August 3, 2009 | Unregistered CommenterJ Ake

Sad to say, I only got out on the bike once while the Tour was on. Right now, here I am reading Dave's blog when I could be out riding. But by now it's getting too hot, humid and windy to start out. Maybe tomorrow...

August 3, 2009 | Unregistered CommenterJohn B

Procrastination. Makes me wonder if there is such a thing as Concrastination or Anticrastination.
This is something I've struggled with most of my life. As a voracious reader its always easy for me to pick up a book, there always at least 2 or 3 laying around the house in various stage of consumption.
This has been a difficult riding season for me. I had shoulder surgery in April and am only now beginning to get my range of motion back. The Colorado Rockies have also had an extended monsoon season, with only a few days in June and July that were not full of rain and lightning. I'll ride in the rain, but going out into a potential lightning situation with a conductor twixt my legs just does not motivate me to ride.
Of course I have a job which puts additional pressure on me, even though I get to work from home. Added to this is my hone ground terrain: 9000 ft and nothing but climbs and big descents. This can make those first few rides after some time off very punishing indeed.
All that said, I am getting out on the bike today come hell or high water. I've finally started sleeping more than 2-3 hours a night; the worst part of shoulder surgery is the sleep deprivation. My motivation comes from self loathing primarily. I hate myself in the evening if I have not ridden during the day. I also know, from experience, how absolutely terrific I feel after a ride. The sense of well being, the headiness. The feeling of accomplishment. The energy I bring to my afternoon's work.
I'm a better person for having ridden the bike. That's motivation enough.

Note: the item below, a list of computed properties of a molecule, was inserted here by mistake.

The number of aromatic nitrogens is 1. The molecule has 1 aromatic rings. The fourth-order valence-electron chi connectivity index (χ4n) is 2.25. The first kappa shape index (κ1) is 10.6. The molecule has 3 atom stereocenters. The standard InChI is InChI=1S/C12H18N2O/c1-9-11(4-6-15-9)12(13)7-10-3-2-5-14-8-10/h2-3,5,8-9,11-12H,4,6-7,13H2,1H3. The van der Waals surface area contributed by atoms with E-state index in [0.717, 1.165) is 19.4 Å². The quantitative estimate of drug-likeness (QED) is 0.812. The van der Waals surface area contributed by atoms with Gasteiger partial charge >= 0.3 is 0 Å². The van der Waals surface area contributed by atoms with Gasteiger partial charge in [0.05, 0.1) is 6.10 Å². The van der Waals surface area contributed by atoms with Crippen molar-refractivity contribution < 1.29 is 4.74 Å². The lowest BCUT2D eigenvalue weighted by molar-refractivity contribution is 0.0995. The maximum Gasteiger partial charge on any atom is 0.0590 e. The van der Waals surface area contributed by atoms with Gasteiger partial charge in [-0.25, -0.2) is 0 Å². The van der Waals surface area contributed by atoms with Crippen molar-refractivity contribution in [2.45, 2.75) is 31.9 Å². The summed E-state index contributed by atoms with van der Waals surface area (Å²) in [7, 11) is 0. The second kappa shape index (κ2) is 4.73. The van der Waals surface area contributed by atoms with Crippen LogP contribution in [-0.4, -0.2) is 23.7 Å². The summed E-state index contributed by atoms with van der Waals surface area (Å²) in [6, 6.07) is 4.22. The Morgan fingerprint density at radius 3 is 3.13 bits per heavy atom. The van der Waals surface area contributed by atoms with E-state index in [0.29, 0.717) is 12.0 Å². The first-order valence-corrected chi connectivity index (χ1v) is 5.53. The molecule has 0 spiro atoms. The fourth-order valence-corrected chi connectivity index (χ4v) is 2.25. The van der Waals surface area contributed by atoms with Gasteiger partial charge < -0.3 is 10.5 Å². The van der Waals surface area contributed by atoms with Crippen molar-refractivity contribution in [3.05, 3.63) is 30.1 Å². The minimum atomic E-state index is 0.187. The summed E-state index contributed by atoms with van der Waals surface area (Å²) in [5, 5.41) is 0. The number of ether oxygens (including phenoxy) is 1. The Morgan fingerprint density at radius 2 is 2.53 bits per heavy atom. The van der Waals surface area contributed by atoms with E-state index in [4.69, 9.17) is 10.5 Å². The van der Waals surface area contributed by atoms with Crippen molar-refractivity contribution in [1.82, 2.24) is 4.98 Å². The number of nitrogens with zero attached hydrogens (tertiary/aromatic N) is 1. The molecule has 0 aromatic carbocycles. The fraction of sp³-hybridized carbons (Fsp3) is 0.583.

August 3, 2009 | Unregistered Commenterskylab

Procrastination can be disease like, be careful there Dave. If you want to make your physical well being a true priority, consider this. I know you love bikes and cycling, there will sometimes be weather or some other thing that gets between you and your 3 or 4 times a week ride. Just consider purchasing an indoor trainer or stationary bike. There are many options new and used. When it gets too hot outside you have no excuse. It will add to your fitness level and make your ride outside all the better. I know your much a traditionalist Dave, but consider this just for the health of it!

August 3, 2009 | Unregistered CommenterMike

After having an event a week ago on Friday night July 24th I have not been on my bike. I was riding my beach cruiser about a half mile from the house when an assailant approached from behind and tried to throw me from the bike. I sprained my right thumb pulling his arm off my waist, and I did manage to get a punch in. He left cussing me. I think he was shocked that a 60 year old on a bike might fight back.

In any event it wasn't till Wednesday July 29th until I went to Myrtle beach to buy a new front wheel to replace the one that was damaged in the attack. It wasn't till 11am today Aug 3rd did I actually mounted a tube and tire and put the new wheel on the bike.

Right now in Andrews, SC it is hot and muggy, just like Dave says. I pray that I will actually get out and ride my bike tomorrow morning.

I have a DVR and watched the Tour de France on Versus High Def. If I could not watch I recorded it and watched it when I got home.